Haryana's 'Pad Woman' is Putting a Full Stop on Period Poverty, One Napkin at a Time

Haryana's 'Pad Woman' is Putting a Full Stop on Period Poverty, One Napkin at a Time

With only 1 in 6 women using pads in India, around 150,000 tons of pad waste is generated per year.


S Usha Singh

Sanitation, menstruation and menstrual products continue to dominate the narrative of women's hygiene.

On an average, women use around 10,000 sanitary napkins in their lifetime. Conventional pads contain up to 90 per cent plastic and remain intact in the landfill for around 600-800 years after disposal. Most pads contain around 3.5g of petrochemical plastic with every sanitary pad releasing around 21 grams of carbon dioxide in the process. With only 1 in 6 women using pads in India, around 150,000 tons of pad waste is generated per year.

Panchkula ‘Pad Woman’ Renu Mathur, meanwhile, has has for some time now been vouching for homemade pads. She argues against the safety of commercial pads, largely made of synthetics-like rayon and SAPs (Super Absorbent Polymers). SAPs are made from polymers that are derived from crude oil and could cause health irregularities in women who regularly use products containing them.

“Most sanitary napkins, tampons contain fragrances, are dyed using chlorine and contain plastics - all of which are irritants and not breathable, leading to cancer and other vulnerable diseases,” said Renu.

For the past four years, Renu Mathur, a renowned social activist and reformer, has been advocating the use of reusable sanitary pads for a healthier life and a cleaner environment.

Being the daughter of medical professionals, she witnessed pain first-hand at a very tender age which made her empathetic towards the suffering of females. Back in 2016, she designed a prototype for handmade sanitary pad with used fabric. However, Renu said the manner in which cloth is used, is often the line between hygiene and the lack of it.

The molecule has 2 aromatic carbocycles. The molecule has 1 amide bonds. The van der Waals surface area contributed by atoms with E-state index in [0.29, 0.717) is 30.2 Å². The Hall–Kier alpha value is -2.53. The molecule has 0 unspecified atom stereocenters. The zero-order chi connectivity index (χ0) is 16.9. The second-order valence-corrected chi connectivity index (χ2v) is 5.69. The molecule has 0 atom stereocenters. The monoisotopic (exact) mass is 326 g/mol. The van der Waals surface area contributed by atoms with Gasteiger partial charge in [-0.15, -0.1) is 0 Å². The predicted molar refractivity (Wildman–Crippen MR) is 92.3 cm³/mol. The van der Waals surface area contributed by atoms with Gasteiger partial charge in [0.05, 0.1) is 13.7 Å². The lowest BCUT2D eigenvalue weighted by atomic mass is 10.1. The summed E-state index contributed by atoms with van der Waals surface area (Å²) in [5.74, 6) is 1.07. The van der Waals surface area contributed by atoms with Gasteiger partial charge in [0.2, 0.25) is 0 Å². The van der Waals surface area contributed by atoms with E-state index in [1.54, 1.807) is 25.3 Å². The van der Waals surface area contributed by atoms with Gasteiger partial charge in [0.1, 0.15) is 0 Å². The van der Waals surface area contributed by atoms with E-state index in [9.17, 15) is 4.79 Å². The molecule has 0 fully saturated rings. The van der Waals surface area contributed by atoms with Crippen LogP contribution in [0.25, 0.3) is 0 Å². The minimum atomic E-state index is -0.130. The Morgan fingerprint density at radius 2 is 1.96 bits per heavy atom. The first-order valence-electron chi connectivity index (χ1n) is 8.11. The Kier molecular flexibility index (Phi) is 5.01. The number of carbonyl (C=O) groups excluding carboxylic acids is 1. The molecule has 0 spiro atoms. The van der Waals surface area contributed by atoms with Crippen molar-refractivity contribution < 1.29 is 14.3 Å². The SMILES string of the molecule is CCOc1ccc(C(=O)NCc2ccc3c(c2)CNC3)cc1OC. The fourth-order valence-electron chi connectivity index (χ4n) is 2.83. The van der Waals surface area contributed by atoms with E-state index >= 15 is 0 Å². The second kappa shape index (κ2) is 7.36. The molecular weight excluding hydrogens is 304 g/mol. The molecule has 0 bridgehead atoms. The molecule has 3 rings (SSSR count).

“We’re going back to traditional and natural materials, in a way going back to the roots only to push forward,” said Renu.

Working with underprivileged women who are at a level with no access to technology or money, Renu teaches them to recycle old fabric in a hygienic way so that they can make biodegradable reusable sanitary pads at their homes, from used, washed and dried fabric.

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Advocating women’s health in slum areas

She says, “We visit the extreme underprivileged strata, to teach them to make pads according to their needs. Our aim is to not make them dependent on anyone to come and give them pads, but to teach them to make pads themselves instead.”

Renu believes that besides being hygienic, a cotton cloth pad is safe for the environment too.

Elaborating on the health issues, she says, “When women switched to commercial pads, they were not changing the pads as frequently as they should. Because of the claims of most companies that it can be used day-long, women end up not changing the pad for 12-15 hours. This causes lots of health issues like vaginal fungal infection.”

Renu has trained a bunch of teenagers, who keep visiting slum areas and spearheading the campaign ‘make use of homemade sanitary pads’ among the underprivileged girls and women.

“I am happy to be part of this campaign, and ensure to visit one or the other slum areas often and enlighten them on the same.” said Satnam Kaur, a volunteer.

I learnt technique of making pads, which I am happy using it and advising the same in my area.” said Afsana, a local resident.

Going forward, Renu wishes to form self-help women’s group in slums wherein these women will make pads, earn a living and even provide eco-friendly cloth pads to more and more rural women.

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“We are not interested in setting up a factory or earning money out of this. Instead, we want to empower women to customize these pads according to their body's need. We request people to donate waste cotton cloths to us so that it can be used for making homemade pads in order to provide a cost-free hygienic life to underprivileged women who cannot access or afford high-priced sanitary napkins," she added.

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